Part 1. Identify the Enemy
Two radiology technicians. Five lumps. One sonogram screen. Me awkwardly on my side so they can get a good angle for the sonogram sensor.
“Don’t look,” I tell myself. I never look when I get a shot.
“But this is different. There is no sharp pain. It’s just a camera.” I argue with myself.
So, I look.
Four lumps look like Jelly Beans.
One has tentacles.
“The one with tentacles looks kind of concerning.” I say out loud to the technicians.
One sweet technician responds with “Oh, you mean that star shaped one?”
Ha! Overly sweet medical professionals are never a good sign. Rather than respond with skepticism, I simply say, “yes.”
Out of five lumps, that “star shaped” one carried cancer. This alien monster trying to find a stronghold in my body was removed permanently about a month later. All has been well ever since.
I will never forget that image. Nor will I forget what it is like to be focused on fighting an enemy within your own body. It takes focus, energy and a community of support. And humor!
I think of this image when I see images of the Covid-19 virus and its variants. I am reminded that this virus itself is the enemy.
Our common enemy has no human face. It is not any politician. Nor a local health official. And definitely not my neighbor.
The enemy is small enough to be carried on human breath. The enemy sails through the air on a sneeze or cough searching for a human host. It spreads its tentacles out in a human’s lungs searching for a stronghold. It quite literally sucks the life out of its human host. This is our enemy.
The next image in my mind comes from a Marvel movie. In the 2012 “The Avengers” movie, there is a scene where the team stands arguing with each other with the Tesseract behind them. They argue about how best to fight the enemy, Loki in this movie.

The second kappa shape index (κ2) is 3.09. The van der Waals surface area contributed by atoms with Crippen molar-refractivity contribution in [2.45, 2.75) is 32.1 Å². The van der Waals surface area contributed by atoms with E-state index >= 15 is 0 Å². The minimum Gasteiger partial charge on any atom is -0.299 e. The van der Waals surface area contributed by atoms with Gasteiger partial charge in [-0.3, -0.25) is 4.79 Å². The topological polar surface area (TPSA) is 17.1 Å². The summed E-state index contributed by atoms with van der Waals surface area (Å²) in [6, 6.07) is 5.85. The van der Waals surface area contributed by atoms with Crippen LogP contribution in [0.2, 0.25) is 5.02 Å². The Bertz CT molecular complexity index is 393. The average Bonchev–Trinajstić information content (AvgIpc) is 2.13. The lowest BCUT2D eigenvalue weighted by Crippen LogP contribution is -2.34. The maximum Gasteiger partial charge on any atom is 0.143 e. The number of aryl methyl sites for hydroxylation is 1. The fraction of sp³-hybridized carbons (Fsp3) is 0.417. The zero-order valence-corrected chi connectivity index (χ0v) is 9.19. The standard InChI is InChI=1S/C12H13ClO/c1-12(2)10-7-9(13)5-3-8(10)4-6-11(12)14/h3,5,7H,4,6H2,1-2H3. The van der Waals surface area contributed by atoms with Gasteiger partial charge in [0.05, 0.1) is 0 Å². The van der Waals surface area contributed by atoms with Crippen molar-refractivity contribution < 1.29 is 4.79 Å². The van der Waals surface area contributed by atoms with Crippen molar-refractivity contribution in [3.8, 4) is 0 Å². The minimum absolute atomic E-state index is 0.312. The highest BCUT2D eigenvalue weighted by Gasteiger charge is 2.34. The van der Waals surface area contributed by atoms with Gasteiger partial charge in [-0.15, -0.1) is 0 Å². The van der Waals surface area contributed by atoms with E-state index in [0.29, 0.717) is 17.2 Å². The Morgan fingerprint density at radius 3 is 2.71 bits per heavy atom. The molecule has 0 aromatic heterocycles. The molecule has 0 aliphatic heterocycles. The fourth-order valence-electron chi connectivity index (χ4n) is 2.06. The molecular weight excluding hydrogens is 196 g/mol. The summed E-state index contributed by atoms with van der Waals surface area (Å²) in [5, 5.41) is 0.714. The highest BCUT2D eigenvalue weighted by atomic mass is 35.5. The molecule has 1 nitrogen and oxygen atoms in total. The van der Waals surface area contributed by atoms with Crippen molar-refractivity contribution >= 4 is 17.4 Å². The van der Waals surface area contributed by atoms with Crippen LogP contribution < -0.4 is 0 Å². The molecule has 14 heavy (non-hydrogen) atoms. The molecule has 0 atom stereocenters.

Much the same way we are arguing right now amongst ourselves — while the true enemy, that “star shaped” virus floats through the air searching to set up its stronghold in any human host it can find.
The good news is at the end of the movie, the entire Avengers team stands behind the defeated Loki who sits up from where he had been pounded into the floor by The Hulk and says, “I’ll have that drink now.”
I long for the day when that is all of us. Standing shoulder to shoulder with each other. The COVID virus a relic for the history books.
We are not there yet. Mainly because we have not yet reached any kind of agreement on how to fight this enemy.
And how do we fight it?
It takes focus. We have one enemy. Only one. A tiny, microscopic virus. Any argument that divides us is a distraction from this true enemy. And any distraction gives the enemy time to establish new strongholds.
Focus. Identify the enemy and stay focused on it.
Energy. All of our energy needs to go just to that battle rather than the distracting battles over freedom or politics. If it does not defeat the enemy, it is a waste of energy.
Support. It has been an exhausting, draining, sad 18 months. We need each other. Every human on this planet needs each other. We need our entire Avengers Team to fight together. Not against each other.
Humor. In another Marvel Movie, “Captain Marvel” (2019), her strongest moment is when she accepts that she is human and everything that goes into being human. When we face the truth of who we are, oh God, how can we help but laugh? Look at us. We are burning up our planet. An entire planet! What other creature God created would do that? And we slap the hand that tries to help us. We are pathetic.
And we are beautiful. We are worth saving. God loves us.
“What are human beings that you are mindful of them, mortals that you care for them? Yet you have made them a little lower than God, and crowned them with glory and honor.”
We can do this. We can defeat the enemy. We just need to do it together.